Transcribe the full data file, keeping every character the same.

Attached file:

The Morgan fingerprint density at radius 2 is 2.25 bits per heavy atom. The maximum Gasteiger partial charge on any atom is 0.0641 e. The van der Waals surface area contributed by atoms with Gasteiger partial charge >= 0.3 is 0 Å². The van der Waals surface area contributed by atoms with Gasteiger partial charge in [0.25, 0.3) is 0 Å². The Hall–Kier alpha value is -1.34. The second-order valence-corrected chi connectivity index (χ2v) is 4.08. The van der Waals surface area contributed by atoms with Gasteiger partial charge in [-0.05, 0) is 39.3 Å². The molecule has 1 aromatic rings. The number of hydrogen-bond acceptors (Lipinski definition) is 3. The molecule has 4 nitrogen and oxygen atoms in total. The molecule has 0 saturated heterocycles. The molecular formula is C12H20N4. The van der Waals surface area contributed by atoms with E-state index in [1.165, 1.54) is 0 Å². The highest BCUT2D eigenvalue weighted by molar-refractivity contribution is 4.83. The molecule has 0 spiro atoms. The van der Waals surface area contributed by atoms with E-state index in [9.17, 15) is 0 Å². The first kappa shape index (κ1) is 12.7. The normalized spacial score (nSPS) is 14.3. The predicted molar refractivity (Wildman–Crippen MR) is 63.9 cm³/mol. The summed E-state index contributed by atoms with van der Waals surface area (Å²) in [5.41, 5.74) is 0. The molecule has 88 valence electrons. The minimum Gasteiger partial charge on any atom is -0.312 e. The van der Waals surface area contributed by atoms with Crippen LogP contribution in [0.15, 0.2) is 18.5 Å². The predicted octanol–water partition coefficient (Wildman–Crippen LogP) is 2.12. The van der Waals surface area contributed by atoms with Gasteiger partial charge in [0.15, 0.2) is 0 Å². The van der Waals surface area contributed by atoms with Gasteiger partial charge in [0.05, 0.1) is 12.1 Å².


The Morgan fingerprint density at radius 2 is 2.25 bits per heavy atom. The maximum Gasteiger partial charge on any atom is 0.0641 e. The van der Waals surface area contributed by atoms with Gasteiger partial charge >= 0.3 is 0 Å². The van der Waals surface area contributed by atoms with Gasteiger partial charge in [0.25, 0.3) is 0 Å². The Hall–Kier alpha value is -1.34. The second-order valence-corrected chi connectivity index (χ2v) is 4.08. The van der Waals surface area contributed by atoms with Gasteiger partial charge in [-0.05, 0) is 39.3 Å². The molecule has 1 aromatic rings. The number of hydrogen-bond acceptors (Lipinski definition) is 3. The molecule has 4 nitrogen and oxygen atoms in total. The molecule has 0 saturated heterocycles. The molecular formula is C12H20N4. The van der Waals surface area contributed by atoms with E-state index in [1.165, 1.54) is 0 Å². The highest BCUT2D eigenvalue weighted by molar-refractivity contribution is 4.83. The molecule has 0 spiro atoms. The van der Waals surface area contributed by atoms with E-state index in [9.17, 15) is 0 Å². The first kappa shape index (κ1) is 12.7. The normalized spacial score (nSPS) is 14.3. The predicted molar refractivity (Wildman–Crippen MR) is 63.9 cm³/mol. The summed E-state index contributed by atoms with van der Waals surface area (Å²) in [5.41, 5.74) is 0. The molecule has 88 valence electrons. The minimum Gasteiger partial charge on any atom is -0.312 e. The van der Waals surface area contributed by atoms with Crippen LogP contribution in [0.15, 0.2) is 18.5 Å². The predicted octanol–water partition coefficient (Wildman–Crippen LogP) is 2.12. The van der Waals surface area contributed by atoms with Gasteiger partial charge in [0.15, 0.2) is 0 Å². The van der Waals surface area contributed by atoms with Gasteiger partial charge in [0.05, 0.1) is 12.1 Å².